So earlier today Pete Carroll put up a Twitter poll:
... and inadvertently hit one of my few exposed proletarian nerves.
Said poll can be found here, nominating nine numbers representing 11 Southern Cal players (a couple numbers are shared by starters on opposite sides of the ball), each of whom Carroll lists by name. At the moment, with a little over 1,500 votes, No. 2 -- to be worn by safety Taylor Mays and running back C.J. Gable -- is leading the pack.
I gather that this is a bit of non-binding fun on Carroll's part. But clearly (and even one of the poll's commenters points this out) using an athlete's likeness to produce and sell anything is strictly verbotten. (From the NCAA manual, Section 12.5: "The student-athlete’s name, picture or appearance [may not be] used to promote the commercial ventures of any nonprofit agency." ... "Any commercial items with names, likenesses or pictures of multiple student-athletes ... may be sold only at the member institution at which the student-athletes are enrolled.") This is why Sam Keller can plausibly sue EA Sports. Collegiate jersey sales are based on the notion that the number somehow doesn't represent the name or likeness of any specific athlete; you shouldn't be able to find one with a name on the back. (In USC's case, there are no names on the actual jerseys the players wear in games, although, just as with online rosters in EA Sports' franchise, it's easy enough to add it yourself if you really want to.) So even though the replicas may cost $150, no athlete receives any of the proceeds. Because there is no specific player, right? Go team!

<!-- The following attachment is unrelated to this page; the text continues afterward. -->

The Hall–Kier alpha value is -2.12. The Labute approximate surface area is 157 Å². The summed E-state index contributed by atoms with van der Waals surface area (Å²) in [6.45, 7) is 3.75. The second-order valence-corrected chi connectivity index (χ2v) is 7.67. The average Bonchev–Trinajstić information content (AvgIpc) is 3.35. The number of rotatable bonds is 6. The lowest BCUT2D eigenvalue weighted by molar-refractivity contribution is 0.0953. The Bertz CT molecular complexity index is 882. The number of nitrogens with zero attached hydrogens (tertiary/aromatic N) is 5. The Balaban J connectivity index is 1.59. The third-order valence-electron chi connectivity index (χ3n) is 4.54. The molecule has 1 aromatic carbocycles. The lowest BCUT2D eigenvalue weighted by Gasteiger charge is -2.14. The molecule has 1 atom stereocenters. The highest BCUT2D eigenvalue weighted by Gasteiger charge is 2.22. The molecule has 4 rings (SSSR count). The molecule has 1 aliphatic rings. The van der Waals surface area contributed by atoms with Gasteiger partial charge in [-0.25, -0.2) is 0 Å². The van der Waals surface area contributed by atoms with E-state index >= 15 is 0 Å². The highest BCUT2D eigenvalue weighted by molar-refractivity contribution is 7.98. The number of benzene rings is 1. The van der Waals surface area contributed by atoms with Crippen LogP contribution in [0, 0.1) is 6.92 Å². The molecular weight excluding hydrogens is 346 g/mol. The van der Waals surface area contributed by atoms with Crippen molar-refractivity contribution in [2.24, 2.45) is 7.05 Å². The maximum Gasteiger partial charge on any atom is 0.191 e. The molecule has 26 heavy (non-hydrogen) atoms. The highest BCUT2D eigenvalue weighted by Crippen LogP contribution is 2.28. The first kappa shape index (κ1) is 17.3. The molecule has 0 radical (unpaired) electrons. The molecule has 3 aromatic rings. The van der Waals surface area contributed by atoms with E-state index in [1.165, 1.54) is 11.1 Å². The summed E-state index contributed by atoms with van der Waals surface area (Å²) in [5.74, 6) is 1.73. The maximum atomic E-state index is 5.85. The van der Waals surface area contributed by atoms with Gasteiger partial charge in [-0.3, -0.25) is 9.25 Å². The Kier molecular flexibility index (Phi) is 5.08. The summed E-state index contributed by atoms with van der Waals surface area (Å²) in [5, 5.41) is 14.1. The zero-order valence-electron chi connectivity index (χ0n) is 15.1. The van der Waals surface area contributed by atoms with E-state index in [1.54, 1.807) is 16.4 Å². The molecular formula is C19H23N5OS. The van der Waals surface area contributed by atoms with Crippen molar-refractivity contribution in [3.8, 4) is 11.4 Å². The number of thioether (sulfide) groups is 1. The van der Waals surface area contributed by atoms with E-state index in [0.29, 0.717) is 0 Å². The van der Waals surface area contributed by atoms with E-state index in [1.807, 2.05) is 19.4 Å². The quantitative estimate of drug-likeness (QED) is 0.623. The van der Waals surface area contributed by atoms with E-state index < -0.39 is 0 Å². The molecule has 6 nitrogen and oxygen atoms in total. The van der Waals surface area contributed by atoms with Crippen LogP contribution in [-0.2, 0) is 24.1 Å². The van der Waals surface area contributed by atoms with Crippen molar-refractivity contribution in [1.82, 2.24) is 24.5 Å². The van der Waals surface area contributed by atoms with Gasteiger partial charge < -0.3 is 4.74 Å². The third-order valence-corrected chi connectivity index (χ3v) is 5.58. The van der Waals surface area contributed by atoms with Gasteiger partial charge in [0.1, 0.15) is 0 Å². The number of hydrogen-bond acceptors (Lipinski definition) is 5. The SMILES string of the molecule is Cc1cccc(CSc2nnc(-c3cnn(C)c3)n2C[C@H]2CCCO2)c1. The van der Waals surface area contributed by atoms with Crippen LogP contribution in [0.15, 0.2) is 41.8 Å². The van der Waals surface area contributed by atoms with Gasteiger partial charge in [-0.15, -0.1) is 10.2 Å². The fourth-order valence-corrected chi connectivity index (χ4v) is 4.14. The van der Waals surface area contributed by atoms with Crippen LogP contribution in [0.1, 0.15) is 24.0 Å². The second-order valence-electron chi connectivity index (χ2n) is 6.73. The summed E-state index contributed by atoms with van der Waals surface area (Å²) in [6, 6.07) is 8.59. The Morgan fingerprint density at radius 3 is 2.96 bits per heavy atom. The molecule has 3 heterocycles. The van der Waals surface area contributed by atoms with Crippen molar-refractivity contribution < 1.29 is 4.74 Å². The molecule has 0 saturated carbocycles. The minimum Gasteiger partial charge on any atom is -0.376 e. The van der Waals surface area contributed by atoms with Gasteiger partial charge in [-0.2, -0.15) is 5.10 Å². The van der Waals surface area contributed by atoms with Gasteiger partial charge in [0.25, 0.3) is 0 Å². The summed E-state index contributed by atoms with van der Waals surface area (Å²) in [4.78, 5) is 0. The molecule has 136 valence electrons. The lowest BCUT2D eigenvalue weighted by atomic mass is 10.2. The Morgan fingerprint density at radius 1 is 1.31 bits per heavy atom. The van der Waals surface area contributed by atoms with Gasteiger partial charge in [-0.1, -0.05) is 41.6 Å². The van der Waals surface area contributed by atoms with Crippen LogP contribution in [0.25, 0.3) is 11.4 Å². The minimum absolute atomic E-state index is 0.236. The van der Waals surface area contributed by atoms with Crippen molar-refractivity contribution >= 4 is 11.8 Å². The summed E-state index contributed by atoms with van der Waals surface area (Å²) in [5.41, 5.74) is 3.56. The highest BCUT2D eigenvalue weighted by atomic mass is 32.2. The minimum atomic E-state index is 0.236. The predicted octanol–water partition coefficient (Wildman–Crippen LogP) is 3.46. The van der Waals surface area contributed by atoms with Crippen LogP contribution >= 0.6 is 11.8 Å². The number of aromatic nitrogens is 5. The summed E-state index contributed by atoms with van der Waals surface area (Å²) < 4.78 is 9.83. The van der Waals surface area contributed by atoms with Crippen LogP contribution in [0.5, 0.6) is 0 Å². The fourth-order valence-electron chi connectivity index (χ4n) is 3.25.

As Carroll proves, even the coaches don't bother to keep up this fiction. If USC markets the No. 2 jersey this fall, everybody knows exactly what -- and who -- they're buying: Taylor Mays and/or C.J. Gable. No. 4 is Joe McKnight. Elsewhere, No. 15 is Tim Tebow, No. 12 is Colt McCoy. They're openly marketed this way online and in stores, and now, for some reason, by one of the most high profile coaches in the country. There are no secrets, nothing to hide, until it's time to divvy up the profits.